Superintendent of the Lower and Upper schools Shaun Nelms said that year one has been about identifying the root issues they plan to address with this partnership. The list ranged from low attendance rates and curriculum changes, to behavioral problems, and student teacher relations.

The statistic Nelms was most proud of was increased retention rates from grade 9 to grade 10.

East High School | University of Rochester

You could call it the most watched school in Rochester. East High School is kicking off year two in its collaboration with the University of Rochester. On this edition of Need to Know we learn what’s in store for this new school year as this innovative intervention continues to unfold.

Also on the show, photonics is now in Rochester and eventually the jobs promised will be here too. We’ll tell you how local schools are preparing their students to cash in on the booming industry.

And in the midst of continued turmoil and unrest in South Sudan, hope springs forth. How the Rochester-South Sudan partnership is bringing new opportunities to the youth of Mayan-Abun.

Four RCSD Schools to Receive Additional Grant Funding

Sep 12, 2016
Alex Crichton

The State Department of Education announced it has awarded four Rochester City Schools an additional $500,000 in grant funding this year, a total of around $2.5 million each for these Priority Schools, or those among the state's lowest performing schools.

The schools can use the funding to make federally or state-designed changes intended to improve student outcomes.

This round of School Improvement Grants, or SIG 7 funding, was essential for city school No. 19 to enter into an Educational Partnership Organization, or EPO, with SUNY Geneseo.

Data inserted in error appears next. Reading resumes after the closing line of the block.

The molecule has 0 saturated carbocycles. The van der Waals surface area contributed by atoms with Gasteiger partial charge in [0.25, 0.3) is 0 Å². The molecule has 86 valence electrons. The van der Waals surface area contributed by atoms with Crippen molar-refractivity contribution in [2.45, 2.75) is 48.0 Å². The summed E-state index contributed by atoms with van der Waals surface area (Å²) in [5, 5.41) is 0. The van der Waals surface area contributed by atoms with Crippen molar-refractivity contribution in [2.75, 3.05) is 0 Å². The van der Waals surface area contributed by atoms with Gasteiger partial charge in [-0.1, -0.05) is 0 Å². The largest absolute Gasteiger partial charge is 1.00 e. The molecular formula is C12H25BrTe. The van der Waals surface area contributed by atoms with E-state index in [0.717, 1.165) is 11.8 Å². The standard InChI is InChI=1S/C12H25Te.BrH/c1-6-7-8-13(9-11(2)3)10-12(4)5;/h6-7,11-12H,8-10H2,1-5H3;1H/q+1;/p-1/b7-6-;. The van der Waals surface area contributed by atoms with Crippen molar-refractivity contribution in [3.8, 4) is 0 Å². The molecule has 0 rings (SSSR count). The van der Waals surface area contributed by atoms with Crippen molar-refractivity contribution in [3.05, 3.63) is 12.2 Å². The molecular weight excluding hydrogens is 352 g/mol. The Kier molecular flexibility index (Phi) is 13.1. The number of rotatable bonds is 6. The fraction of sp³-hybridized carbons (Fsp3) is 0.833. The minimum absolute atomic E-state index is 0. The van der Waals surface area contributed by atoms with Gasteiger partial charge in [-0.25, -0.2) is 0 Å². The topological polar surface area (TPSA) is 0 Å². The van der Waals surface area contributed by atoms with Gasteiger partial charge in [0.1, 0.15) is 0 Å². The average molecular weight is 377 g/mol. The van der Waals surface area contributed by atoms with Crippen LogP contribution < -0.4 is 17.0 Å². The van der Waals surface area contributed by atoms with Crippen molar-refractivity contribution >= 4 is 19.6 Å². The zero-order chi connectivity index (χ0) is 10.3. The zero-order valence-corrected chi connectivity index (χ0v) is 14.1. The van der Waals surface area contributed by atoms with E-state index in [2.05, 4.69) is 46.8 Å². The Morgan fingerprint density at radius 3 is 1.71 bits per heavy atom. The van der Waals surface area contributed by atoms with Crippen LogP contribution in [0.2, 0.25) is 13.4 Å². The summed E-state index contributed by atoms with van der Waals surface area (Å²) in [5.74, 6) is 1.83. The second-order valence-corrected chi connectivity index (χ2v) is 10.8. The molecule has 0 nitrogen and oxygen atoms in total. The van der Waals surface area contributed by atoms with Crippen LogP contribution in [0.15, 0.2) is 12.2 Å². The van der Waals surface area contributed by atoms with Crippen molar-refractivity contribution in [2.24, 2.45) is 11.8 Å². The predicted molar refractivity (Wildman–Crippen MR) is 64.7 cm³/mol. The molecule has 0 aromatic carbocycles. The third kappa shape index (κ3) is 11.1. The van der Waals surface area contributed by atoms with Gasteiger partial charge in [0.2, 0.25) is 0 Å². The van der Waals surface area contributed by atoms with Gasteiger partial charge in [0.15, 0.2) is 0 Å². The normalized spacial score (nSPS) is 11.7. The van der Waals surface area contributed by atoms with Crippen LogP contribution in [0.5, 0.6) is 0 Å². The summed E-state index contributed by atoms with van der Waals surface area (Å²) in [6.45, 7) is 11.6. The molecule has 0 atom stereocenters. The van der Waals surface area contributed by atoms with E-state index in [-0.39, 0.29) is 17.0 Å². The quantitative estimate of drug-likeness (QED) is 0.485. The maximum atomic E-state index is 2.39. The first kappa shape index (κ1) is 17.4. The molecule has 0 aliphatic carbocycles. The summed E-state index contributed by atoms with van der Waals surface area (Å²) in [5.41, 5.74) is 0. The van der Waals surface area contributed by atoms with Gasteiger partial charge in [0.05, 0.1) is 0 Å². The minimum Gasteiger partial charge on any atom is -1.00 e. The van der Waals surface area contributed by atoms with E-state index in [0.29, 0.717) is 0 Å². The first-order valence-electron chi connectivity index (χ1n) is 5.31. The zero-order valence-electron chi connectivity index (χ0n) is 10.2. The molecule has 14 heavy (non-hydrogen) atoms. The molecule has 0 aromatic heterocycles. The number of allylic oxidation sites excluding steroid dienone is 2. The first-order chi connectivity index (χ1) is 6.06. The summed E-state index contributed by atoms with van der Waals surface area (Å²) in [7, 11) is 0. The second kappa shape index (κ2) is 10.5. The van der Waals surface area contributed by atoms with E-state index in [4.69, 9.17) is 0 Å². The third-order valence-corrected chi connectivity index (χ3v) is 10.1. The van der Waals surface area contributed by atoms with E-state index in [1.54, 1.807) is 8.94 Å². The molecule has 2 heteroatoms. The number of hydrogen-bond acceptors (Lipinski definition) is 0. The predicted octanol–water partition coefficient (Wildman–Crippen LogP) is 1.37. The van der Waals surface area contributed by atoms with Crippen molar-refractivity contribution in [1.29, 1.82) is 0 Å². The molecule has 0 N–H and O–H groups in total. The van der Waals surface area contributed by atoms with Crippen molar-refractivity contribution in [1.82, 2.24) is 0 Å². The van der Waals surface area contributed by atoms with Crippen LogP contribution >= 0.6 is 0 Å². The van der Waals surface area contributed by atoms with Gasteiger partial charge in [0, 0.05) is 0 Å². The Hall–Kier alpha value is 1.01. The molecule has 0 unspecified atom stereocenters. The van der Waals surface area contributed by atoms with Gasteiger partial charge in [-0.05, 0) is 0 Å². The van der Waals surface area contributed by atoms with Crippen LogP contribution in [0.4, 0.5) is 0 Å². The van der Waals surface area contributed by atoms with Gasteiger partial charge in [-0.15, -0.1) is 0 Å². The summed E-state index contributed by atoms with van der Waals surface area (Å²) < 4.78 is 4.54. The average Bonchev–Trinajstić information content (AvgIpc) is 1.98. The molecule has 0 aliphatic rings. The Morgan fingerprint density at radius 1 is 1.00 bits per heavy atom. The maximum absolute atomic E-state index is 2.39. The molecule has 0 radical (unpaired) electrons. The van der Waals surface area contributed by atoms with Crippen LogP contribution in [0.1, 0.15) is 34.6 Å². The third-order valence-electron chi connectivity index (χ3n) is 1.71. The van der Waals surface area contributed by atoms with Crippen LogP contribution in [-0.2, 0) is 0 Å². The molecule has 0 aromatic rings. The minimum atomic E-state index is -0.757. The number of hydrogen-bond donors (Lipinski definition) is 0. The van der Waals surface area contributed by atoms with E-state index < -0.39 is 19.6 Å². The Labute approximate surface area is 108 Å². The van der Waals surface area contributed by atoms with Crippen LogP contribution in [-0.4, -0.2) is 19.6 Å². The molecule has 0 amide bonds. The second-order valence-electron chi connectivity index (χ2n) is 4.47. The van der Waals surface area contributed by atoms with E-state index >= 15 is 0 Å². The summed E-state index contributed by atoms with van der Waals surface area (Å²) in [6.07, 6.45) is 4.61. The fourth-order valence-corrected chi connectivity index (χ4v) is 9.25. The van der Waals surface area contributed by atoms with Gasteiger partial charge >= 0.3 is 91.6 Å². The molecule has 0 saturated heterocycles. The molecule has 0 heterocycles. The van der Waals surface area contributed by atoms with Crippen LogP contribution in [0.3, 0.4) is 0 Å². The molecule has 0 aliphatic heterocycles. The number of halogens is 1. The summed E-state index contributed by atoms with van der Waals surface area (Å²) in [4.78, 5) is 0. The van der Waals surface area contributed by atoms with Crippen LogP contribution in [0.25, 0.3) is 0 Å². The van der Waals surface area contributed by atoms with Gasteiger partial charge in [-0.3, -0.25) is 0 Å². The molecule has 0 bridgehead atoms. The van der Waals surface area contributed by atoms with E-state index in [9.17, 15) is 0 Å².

The Rochester City School District says it has completed its testing for lead in water in all school buildings and district facilities. Officials say results show that about 19 percent of drinking water fixtures showed lead levels above an EPA threshold for schools and child care centers.

In early August, initial tests had showed 11 percent of water fixtures in 22 schools had been above the EPA threshold.

The district says that over the summer, it replaced all fixtures that had lead levels above the safety guideline.

SASHA-ANN SIMONS/ WXXI NEWS

On her third day as superintendent of the Rochester City School District, Barbara Deane-Williams shared how she would first help the struggling district. Reorganizing some roles at central office, she said, would allow teachers to better focus on their students.

On Wednesday morning, Deane-Williams visited the summer bridge programs offered to incoming ninth-graders at Edison Career and Technology High School. She sat down with administrators and met with students in English, math and computer classes. 

Caitlin Whyte / WXXI News

Former Greece Central School District Superintendent Barbara Deane-Williams was appointed as the new Rochester City School District Superintendent Monday afternoon.

Williams said it was an unanticipated choice, when she received a call about the position in late June. She had committed to another year working as Deputy Superintendent with Boston Public Schools, but the opportunity to come back and work with Rochester was one she could not pass up.